Although Berlusconi isn't in the government himself, steady support from his center-right People of Freedom party is necessary to keep Premier Enrico Letta's 10-week-old government alive, since Letta's center-left Democratic Party doesn't have enough support in Parliament to control both houses.
But Berlusconi's allies hobbled Parliament's work following the Court of Cassation's decision to schedule an appeal in the media mogul's tax fraud trial for July 30, months earlier than expected. The high court said it moved up the date to prevent the statute of limitations from expiring on one of the charges on Aug. 1.
As if those tensions weren't enough for Letta's fragile government as it tries to revive growth and create jobs, Standard & Poors's Rating Service on Tuesday downgraded Italy's credit rating and warned of further reductions if Italy's economic prospects stay bleak.
Last week, relations had already become tense among Italy's unusual ruling alliance of rivals after the International Monetary Fund urged Italy to bring back a property tax that Letta reluctantly agreed to suspend to placate Berlusconi and his populist following.
The increased IMF pressure, the ratings drop and the high court development all ''converge on a single aim—the collapse of the Letta government and the destabilization of Italy," said Alessandro Pagano, a lawmaker from Berlusconi's party.
He called the speeded up court timetable a kind of ''judicial vice being tightened around" the conservative leader.
Berlusconi's lawyers had expected the high court to rule no sooner than the fall in his appeal of his tax fraud conviction involving his Mediaset empire, which saw him sentenced to four years in prison and barred from holding public office for five years.
Berlusconi was convicted in a scheme that involved inflating the price his Mediaset media empire paid for TV rights to U.S. movies and pocketing the difference. Berlusconi has said he did nothing wrong and has accused Milan magistrates of pursuing politically motivated cases against him.
Even if the top criminal court upholds the sentence, there is little risk that the 76-year-old Berlusconi, because of his age, would ever serve time behind bars.
Nevertheless, the debate over the high court decision was already having its effect on the work of the government and Parliament Wednesday: Coalition leaders scrapped a planned meeting to discuss the unpopular property tax and a meeting of chamber whips was suspended at the request of Berlusconi's allies so they could huddle to discuss the Cassation decision.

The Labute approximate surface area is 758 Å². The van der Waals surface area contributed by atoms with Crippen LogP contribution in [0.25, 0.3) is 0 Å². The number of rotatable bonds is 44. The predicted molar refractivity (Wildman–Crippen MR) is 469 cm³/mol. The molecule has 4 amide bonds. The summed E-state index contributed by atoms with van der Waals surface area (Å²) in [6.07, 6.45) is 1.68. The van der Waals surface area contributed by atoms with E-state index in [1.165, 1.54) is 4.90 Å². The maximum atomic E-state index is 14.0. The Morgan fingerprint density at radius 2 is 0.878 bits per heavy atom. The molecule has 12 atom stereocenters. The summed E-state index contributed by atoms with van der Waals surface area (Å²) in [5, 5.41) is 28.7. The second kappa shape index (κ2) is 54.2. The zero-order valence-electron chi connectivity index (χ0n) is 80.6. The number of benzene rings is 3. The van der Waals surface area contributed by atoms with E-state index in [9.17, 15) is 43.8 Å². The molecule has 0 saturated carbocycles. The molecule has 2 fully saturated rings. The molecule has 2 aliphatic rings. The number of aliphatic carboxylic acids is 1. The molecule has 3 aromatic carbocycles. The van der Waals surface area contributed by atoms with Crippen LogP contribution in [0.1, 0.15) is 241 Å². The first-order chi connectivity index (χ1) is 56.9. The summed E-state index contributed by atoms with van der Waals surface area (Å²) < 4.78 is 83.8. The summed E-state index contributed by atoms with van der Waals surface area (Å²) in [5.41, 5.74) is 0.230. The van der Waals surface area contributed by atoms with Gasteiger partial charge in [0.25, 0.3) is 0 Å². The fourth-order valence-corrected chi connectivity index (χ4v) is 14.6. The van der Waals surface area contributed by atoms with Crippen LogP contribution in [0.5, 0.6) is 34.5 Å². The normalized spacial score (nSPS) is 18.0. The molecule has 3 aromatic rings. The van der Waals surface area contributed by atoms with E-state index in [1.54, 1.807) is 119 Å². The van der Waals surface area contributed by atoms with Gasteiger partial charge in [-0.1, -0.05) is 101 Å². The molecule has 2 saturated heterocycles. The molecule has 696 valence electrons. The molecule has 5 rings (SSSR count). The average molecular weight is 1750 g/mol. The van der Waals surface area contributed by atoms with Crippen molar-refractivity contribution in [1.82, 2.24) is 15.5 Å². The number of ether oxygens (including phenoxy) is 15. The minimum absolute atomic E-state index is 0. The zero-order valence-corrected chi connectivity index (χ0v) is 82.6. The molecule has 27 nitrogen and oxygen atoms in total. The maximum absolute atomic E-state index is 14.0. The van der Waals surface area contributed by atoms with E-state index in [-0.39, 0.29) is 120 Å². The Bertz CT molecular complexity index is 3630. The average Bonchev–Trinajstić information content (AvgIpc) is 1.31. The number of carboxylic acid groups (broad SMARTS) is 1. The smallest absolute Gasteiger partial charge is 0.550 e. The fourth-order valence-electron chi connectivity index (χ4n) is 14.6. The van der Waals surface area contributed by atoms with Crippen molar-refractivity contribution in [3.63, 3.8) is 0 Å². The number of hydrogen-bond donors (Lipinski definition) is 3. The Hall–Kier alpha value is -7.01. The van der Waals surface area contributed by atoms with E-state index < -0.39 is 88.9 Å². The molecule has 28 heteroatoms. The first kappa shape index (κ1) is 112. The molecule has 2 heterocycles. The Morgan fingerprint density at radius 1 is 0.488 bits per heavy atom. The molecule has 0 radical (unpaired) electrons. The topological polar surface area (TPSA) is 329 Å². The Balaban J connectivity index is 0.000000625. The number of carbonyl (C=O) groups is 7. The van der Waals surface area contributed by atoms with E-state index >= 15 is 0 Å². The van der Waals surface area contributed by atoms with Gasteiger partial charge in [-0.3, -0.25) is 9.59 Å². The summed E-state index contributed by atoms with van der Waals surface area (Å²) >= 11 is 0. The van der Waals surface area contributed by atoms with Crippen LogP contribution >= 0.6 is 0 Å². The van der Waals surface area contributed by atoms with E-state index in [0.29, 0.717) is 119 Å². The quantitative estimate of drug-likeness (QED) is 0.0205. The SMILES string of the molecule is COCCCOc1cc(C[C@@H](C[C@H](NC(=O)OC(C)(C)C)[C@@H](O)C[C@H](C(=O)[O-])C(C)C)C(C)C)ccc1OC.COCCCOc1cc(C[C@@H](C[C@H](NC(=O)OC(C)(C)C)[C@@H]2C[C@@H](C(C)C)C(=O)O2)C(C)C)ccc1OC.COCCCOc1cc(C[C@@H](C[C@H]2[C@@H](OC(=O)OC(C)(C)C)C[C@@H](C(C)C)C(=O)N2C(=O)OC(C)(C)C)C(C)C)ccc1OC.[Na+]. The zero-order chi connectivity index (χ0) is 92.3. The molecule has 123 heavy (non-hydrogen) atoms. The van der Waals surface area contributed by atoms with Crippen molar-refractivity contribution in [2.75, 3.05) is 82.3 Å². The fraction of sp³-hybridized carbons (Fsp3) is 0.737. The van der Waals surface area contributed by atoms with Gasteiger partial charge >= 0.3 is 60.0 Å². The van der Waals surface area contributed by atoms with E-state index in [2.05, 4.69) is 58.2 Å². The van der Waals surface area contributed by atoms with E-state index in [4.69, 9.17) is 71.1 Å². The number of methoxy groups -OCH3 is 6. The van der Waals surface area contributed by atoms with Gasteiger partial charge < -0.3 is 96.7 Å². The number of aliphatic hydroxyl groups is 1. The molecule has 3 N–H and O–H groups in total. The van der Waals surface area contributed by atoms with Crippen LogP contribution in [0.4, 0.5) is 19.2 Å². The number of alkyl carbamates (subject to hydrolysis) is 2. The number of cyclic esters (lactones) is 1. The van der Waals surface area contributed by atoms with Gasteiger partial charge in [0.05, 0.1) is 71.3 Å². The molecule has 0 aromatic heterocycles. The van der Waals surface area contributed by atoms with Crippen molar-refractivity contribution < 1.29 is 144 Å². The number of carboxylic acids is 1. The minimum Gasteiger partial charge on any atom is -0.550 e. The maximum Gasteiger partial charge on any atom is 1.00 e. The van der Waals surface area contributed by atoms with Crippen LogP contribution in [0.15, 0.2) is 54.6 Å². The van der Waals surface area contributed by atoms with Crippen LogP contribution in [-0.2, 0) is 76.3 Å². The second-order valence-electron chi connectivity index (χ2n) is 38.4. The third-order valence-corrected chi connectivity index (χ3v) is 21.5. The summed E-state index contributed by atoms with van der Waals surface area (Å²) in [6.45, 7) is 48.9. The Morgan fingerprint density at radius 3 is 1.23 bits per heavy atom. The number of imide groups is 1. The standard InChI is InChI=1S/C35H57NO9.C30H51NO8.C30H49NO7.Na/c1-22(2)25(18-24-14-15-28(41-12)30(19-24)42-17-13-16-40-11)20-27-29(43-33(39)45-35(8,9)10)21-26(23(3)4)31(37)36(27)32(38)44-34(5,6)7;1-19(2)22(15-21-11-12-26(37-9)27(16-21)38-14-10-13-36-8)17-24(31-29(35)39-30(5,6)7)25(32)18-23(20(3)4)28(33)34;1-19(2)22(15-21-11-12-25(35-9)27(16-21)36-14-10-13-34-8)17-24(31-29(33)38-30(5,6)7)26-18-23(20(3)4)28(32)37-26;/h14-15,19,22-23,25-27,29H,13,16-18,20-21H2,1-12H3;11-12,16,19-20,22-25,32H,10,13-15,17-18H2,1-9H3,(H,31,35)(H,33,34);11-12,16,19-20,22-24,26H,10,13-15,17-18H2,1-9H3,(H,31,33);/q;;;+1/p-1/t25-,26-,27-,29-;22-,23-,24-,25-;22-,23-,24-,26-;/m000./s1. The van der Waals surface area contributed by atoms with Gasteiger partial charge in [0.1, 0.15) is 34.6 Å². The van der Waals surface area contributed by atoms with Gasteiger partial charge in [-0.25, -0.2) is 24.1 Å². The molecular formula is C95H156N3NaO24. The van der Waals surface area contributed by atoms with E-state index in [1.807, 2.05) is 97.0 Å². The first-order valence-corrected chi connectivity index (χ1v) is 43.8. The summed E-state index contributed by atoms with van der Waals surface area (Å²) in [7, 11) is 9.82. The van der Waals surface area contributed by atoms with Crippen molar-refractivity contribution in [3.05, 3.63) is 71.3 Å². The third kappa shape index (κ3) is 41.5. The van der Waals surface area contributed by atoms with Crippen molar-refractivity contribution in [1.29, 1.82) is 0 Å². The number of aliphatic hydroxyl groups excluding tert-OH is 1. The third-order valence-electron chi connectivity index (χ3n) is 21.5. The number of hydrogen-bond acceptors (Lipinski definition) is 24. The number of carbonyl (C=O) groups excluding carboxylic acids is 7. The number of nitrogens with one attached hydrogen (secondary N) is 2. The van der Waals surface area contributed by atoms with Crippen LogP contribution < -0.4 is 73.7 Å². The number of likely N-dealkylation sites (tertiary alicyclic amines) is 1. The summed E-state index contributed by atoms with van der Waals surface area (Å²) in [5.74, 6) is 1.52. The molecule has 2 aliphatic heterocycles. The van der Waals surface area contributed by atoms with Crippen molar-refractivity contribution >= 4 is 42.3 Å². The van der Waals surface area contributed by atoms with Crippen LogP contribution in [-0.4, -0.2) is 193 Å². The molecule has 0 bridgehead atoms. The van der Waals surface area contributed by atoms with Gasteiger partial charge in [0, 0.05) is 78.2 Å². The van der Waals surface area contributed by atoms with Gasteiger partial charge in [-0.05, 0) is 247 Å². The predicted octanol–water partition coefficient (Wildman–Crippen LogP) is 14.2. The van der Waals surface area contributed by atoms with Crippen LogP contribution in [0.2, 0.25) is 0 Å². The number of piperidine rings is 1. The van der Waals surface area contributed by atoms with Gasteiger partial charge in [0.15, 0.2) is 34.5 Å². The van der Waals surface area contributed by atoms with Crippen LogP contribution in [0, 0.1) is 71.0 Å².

To protest the derailment of work over Berlusconi's plight, senators from the legislature's third-largest bloc, the anti-establishment 5-Star Movement, took off their jackets—mandatory dress code for men in the upper chamber—further heating up the political climate.
''If that's how Parliament is, if it does nothing, then we'll work out of Parliament," 5-Star leader Beppe Grillo said. ''Autumn is around the corner, and with it possible economic collapse."
Letta has said he doesn't believe the court's accelerated calendar will affect his government. But even the leader of a center-right party that used to be a loyal ally of Berlusconi was irked by the behavior of Berlusconi's lawmakers.
''It's not possible that Parliament shuts down for one party's problems, with so much to do," said Roberto Maroni, head of the Northern League. Letta's government appears to be ''on the true brink of a crisis."
A close Berlusconi ally, Maurizio Lupi, tried to tamp down worries about the government's survival, saying the accelerated court decision ''puts at risk not the coalition, but democracy in this country."
''We will continue to do our work and move forward," said Lupi, who serves in the government as infrastructure minister.
The July 30 high court hearing leaves Berlusconi's defense team less time to prepare arguments. His lawyers only lodged the appeal on June 19. Usually it takes months to schedule such a hearing in Italy's notoriously slow justice system.
Berlusconi has faced dozens of legal cases in his two decades in politics, but has most of the time has either been acquitted or seen the charges dismissed when statutes of limitations expired.
Last month, Berlusconi was convicted, sentenced to seven years and banned from politics for life for paying an underage prostitute for sex during infamous "bunga bunga" parties and pressuring public officials to cover it up. He denies wrongdoing and is appealing that verdict as well, a process that could take a couple of years.
In Italy, sentences are considered final after two levels of appeals are exhausted.
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